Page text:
Andrew Sullivan (with my emphasis):
Look: in the one in ten million, never-happened-in-human-history, infinitesimal chance that we really do have a ticking nuclear bomb and we also know – not just suspect – but know that a detainee knows where it is, no president would not endorse torture as an extraordinary extra-legal emergency measure. Under those circumstances, he and those deputed to do it would also, however, subsequently subject themselves to the criminal process as war-criminals, and if it were retroactively seen as the correct judgment, their sentence might be commuted. Or not. I’ve endorsed this position as well. But what Reynolds and Maguire and others support is the permanent routine use of torture, legally protected, and a cadre of professional CIA torturers trained to do it on a regular basis.
They support any techniques that the president chooses, (that was in the law passed last year). That was the position of all the other candidates bar Paul and McCain. It is light years away from McCain’s position, from George Washington’s position and from the position of every other president in American history. What Bush supports is the legal use of torture whenever “military necessity” requires it, a fantastically broad term which has transformed the morals and moral climate in the US military so that up to a third of soldiers approve its use just in routine interrogation of mere terror suspects in the field. Thousands of guilty – but mainly innocent – people have been tortured by the U.S. these past few years, and scores have been tortured to death. (Yes, 80 percent of those abused and tortured in Abu Ghraib under Rumsfeld’s directives were innocent. According to the Pentagon.) Sorry, Tom. I’m glad you’re discovering a conscience. But this flim-flam won’t do. The extreme, one in ten million exception, that remains extra-legal, is light years from the routine, legal torture of mere terror suspects that you support and that this president has enforced, and that has helped us lose this war you claim to want to win.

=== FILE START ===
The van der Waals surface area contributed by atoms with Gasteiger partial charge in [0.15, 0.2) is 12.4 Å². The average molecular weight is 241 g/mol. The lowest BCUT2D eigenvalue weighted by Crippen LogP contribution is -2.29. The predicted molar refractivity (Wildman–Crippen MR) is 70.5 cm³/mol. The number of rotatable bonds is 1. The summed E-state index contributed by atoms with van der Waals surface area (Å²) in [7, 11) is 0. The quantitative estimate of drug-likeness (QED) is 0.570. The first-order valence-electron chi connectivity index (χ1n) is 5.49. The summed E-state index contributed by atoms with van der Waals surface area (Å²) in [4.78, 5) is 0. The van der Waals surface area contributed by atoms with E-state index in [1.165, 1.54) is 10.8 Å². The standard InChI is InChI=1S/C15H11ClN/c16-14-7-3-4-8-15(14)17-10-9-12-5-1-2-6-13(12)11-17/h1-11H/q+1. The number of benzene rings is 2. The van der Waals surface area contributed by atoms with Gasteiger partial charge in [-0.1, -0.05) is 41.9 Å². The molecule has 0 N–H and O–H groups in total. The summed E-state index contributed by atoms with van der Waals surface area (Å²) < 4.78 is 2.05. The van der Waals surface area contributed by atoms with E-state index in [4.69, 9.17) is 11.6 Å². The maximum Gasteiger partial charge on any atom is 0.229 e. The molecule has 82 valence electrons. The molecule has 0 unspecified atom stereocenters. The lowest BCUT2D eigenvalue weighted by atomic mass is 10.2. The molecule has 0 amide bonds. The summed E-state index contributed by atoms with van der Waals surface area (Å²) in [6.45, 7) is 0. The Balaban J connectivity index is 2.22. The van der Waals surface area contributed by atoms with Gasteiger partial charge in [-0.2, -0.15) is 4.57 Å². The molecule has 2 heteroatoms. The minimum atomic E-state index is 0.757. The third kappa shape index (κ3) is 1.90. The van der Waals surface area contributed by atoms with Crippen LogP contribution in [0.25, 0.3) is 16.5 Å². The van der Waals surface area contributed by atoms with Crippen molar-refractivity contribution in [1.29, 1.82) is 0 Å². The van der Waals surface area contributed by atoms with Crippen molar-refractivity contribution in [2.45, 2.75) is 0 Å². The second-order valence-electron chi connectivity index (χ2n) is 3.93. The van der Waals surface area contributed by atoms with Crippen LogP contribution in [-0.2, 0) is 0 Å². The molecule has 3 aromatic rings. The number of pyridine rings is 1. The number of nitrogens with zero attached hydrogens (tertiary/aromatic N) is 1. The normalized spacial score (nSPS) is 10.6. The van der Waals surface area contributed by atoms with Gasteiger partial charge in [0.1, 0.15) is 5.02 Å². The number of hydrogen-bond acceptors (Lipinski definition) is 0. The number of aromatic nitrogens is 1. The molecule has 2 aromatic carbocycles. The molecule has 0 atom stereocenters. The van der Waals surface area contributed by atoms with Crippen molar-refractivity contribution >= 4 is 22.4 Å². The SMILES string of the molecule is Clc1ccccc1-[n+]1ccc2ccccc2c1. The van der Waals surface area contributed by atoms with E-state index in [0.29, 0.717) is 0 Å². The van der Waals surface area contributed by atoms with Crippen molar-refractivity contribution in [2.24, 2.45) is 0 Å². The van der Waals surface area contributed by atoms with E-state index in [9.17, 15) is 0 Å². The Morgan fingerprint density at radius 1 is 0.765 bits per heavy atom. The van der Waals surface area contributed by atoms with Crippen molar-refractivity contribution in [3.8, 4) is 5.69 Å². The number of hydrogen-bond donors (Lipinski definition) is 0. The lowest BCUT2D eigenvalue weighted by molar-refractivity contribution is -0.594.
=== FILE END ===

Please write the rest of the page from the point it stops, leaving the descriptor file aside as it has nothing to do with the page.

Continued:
I think the TTB scenario can be ethicallyjustified, not legally justified. Torture should always be illegal, without exception. But in the infinitesimally small chance that someone is put in the situation where he or she is utterly convinced a captured terrorist holds the key to preventing the deaths of countless people, torturing one person would be the lesser of two evils.